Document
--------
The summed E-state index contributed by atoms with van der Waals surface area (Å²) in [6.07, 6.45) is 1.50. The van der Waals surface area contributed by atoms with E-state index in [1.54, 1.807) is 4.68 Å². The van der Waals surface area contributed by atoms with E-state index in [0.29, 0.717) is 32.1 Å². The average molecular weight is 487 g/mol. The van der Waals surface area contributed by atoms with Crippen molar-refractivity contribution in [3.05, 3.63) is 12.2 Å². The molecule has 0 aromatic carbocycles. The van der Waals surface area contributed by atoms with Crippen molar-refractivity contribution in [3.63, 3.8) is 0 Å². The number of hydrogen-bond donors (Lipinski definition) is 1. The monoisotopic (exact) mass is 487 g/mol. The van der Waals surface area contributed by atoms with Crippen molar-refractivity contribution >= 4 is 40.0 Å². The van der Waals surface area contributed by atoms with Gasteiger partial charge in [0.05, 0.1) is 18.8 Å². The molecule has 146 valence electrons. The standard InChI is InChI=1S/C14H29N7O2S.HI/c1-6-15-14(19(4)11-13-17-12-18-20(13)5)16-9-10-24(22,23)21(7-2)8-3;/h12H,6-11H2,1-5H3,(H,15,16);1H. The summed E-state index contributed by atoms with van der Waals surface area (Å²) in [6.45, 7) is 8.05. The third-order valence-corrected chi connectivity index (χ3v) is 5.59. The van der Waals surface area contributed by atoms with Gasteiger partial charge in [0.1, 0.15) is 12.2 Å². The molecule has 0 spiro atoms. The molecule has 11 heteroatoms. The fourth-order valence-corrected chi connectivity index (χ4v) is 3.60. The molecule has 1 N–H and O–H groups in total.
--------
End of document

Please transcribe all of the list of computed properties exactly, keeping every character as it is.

The summed E-state index contributed by atoms with van der Waals surface area (Å²) in [6.07, 6.45) is 1.50. The van der Waals surface area contributed by atoms with E-state index in [1.54, 1.807) is 4.68 Å². The van der Waals surface area contributed by atoms with E-state index in [0.29, 0.717) is 32.1 Å². The average molecular weight is 487 g/mol. The van der Waals surface area contributed by atoms with Crippen molar-refractivity contribution in [3.05, 3.63) is 12.2 Å². The molecule has 0 aromatic carbocycles. The van der Waals surface area contributed by atoms with Crippen molar-refractivity contribution in [3.63, 3.8) is 0 Å². The number of hydrogen-bond donors (Lipinski definition) is 1. The monoisotopic (exact) mass is 487 g/mol. The van der Waals surface area contributed by atoms with Crippen molar-refractivity contribution >= 4 is 40.0 Å². The van der Waals surface area contributed by atoms with Gasteiger partial charge in [0.05, 0.1) is 18.8 Å². The molecule has 146 valence electrons. The standard InChI is InChI=1S/C14H29N7O2S.HI/c1-6-15-14(19(4)11-13-17-12-18-20(13)5)16-9-10-24(22,23)21(7-2)8-3;/h12H,6-11H2,1-5H3,(H,15,16);1H. The summed E-state index contributed by atoms with van der Waals surface area (Å²) in [6.45, 7) is 8.05. The third-order valence-corrected chi connectivity index (χ3v) is 5.59. The van der Waals surface area contributed by atoms with Gasteiger partial charge in [0.1, 0.15) is 12.2 Å². The molecule has 0 spiro atoms. The molecule has 11 heteroatoms. The fourth-order valence-corrected chi connectivity index (χ4v) is 3.60. The molecule has 1 N–H and O–H groups in total.